From the second story of a nondescript shopping plaza in Sonzacate, a town 90-minute’s drive west of San Salvador, the founders of a small savings and credit cooperative have been working to transform the way their neighbors use money. Melvin Castillo, president of the ASCAV DE R.L. cooperative, explained how he came to use Bitcoin well before his president decided last June to make it an official currency.
About five years ago, Castillo began offering a niche service to Salvadoran freelancers who got paid from abroad on PayPal and had no practical way to convert their balance into cash. Castillo soon found that he could simplify the process — which entailed several steps and significant fees — by converting the money into Bitcoin and moving it across borders in that form.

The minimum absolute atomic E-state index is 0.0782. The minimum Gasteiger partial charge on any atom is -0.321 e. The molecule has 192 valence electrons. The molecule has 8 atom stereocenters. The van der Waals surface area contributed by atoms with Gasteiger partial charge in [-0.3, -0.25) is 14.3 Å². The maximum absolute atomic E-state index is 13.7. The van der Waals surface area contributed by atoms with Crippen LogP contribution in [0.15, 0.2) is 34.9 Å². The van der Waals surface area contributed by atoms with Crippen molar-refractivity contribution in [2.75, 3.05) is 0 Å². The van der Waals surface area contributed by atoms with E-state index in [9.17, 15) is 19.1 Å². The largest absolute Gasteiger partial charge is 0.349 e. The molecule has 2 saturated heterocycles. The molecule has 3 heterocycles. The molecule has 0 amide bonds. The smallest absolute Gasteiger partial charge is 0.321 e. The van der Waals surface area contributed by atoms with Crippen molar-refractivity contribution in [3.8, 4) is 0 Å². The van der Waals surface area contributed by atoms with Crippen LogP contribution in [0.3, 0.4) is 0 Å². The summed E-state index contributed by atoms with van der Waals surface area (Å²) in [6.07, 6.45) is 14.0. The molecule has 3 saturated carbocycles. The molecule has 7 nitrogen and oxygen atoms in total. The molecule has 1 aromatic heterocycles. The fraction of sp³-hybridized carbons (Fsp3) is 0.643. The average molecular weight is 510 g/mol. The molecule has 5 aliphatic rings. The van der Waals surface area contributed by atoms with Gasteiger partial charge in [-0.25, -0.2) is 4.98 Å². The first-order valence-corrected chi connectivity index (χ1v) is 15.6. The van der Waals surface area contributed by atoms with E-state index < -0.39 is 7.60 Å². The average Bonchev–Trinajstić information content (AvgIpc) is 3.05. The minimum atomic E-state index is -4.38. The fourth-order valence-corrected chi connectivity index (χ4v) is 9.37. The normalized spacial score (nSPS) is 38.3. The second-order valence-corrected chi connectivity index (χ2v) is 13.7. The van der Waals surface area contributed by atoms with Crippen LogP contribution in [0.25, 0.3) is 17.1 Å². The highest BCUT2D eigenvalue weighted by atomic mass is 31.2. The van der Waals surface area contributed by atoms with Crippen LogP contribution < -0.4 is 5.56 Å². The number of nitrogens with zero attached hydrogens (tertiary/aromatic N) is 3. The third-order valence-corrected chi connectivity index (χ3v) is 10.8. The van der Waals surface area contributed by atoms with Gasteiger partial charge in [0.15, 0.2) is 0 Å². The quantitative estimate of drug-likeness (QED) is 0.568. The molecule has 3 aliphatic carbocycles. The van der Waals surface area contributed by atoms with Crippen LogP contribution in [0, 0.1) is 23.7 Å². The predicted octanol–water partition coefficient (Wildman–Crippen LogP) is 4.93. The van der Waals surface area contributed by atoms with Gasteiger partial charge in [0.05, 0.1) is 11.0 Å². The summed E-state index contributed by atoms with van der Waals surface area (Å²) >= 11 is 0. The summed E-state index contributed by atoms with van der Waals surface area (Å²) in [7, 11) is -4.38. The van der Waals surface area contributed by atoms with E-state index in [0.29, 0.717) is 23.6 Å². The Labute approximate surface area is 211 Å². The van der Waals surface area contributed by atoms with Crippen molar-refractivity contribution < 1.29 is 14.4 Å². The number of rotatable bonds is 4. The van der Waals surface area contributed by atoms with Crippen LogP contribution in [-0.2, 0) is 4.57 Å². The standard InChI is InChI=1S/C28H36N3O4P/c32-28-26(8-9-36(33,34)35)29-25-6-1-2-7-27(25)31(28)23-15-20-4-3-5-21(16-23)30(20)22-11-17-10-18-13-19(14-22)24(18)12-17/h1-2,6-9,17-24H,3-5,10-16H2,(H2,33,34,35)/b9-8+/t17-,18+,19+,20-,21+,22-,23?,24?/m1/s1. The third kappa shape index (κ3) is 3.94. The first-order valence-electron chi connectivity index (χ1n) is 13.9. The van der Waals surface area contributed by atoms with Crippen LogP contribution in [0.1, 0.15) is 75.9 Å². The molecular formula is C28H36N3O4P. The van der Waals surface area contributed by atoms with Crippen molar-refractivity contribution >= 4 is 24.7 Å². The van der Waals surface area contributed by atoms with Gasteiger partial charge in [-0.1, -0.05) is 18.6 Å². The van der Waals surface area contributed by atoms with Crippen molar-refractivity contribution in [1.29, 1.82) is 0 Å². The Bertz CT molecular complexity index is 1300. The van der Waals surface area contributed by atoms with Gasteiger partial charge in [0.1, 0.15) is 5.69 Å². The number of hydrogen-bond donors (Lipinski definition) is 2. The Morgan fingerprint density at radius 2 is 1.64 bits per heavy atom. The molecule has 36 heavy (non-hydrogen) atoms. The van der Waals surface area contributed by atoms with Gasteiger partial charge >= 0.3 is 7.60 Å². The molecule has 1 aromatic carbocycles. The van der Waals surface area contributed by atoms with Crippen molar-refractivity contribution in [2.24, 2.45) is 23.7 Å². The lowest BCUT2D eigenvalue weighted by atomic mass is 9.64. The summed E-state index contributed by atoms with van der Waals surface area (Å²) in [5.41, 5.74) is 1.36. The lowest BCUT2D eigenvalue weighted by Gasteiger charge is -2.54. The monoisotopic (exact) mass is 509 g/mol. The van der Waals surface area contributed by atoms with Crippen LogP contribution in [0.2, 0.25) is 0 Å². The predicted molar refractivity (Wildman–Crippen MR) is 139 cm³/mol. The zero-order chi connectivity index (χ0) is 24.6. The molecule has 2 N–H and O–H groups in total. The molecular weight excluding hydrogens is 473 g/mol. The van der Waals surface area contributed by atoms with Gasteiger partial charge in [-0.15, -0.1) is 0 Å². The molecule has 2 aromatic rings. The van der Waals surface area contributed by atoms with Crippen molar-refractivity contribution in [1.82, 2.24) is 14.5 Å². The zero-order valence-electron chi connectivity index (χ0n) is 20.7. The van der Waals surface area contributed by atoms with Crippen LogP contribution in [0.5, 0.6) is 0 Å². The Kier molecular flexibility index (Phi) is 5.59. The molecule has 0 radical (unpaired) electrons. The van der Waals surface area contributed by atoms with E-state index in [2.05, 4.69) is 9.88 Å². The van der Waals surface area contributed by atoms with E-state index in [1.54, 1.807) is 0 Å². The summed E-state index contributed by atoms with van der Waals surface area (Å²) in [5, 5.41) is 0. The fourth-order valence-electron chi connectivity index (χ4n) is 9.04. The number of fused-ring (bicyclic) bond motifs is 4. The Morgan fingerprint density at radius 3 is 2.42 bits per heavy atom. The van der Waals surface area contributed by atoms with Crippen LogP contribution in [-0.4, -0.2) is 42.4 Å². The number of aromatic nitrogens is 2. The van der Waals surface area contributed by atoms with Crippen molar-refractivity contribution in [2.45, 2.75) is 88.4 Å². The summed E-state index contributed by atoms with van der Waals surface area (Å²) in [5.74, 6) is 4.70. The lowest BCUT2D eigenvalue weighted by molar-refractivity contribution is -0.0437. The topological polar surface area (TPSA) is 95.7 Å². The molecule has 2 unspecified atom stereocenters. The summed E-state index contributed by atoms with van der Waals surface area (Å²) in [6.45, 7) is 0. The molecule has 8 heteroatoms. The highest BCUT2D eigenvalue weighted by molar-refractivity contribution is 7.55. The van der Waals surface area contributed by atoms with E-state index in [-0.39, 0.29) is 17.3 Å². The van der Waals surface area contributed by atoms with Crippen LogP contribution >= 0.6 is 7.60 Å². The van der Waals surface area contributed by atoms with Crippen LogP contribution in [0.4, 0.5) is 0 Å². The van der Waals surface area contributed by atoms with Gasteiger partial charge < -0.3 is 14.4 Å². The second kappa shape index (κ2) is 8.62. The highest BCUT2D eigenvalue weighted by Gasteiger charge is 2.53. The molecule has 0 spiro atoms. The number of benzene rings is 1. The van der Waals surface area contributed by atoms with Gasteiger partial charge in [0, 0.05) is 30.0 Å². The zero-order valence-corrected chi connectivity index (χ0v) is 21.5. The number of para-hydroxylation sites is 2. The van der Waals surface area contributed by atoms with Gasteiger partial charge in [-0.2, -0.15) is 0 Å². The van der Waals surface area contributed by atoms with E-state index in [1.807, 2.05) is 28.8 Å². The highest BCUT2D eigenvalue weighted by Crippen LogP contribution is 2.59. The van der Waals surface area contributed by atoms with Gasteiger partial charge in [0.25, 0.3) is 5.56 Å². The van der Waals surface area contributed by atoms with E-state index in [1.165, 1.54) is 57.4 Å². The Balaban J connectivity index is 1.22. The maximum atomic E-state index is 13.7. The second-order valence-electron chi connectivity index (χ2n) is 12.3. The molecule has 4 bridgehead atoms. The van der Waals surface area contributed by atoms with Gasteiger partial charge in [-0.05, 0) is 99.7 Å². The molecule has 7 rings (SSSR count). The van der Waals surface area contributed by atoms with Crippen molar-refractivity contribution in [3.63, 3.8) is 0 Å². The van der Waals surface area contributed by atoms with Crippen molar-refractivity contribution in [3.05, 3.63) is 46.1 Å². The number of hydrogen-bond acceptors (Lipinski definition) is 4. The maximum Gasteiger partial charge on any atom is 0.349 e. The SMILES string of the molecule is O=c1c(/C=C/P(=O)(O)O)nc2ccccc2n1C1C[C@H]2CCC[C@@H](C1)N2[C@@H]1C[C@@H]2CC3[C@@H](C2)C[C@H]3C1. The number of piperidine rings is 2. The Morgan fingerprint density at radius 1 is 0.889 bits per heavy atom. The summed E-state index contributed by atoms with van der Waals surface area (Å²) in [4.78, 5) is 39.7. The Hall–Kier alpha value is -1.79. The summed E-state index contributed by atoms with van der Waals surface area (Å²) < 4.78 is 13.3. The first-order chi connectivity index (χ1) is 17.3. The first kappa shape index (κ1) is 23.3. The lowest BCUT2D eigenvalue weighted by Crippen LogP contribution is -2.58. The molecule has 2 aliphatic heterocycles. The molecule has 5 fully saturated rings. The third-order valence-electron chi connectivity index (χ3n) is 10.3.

Since then, he has become a believer in the cryptocurrency. He’s convinced his brother, who works in in the U.S., to begin sending remittances home to their mother with Strike, a popular crypto payments app. Castillo, 33, said his relatives save about $20 on remittances of $200-300 each month this way.
His credit cooperative now offers a Bitcoin-based service that allows rural residents in the area to pay their bills for services like cell phones and electricity. In a country where many people lack banking services, residents have traditionally had to trek to banks or pharmacies to pay these bills in person. Castillo lets them pay at a series of outposts scattered throughout the countryside.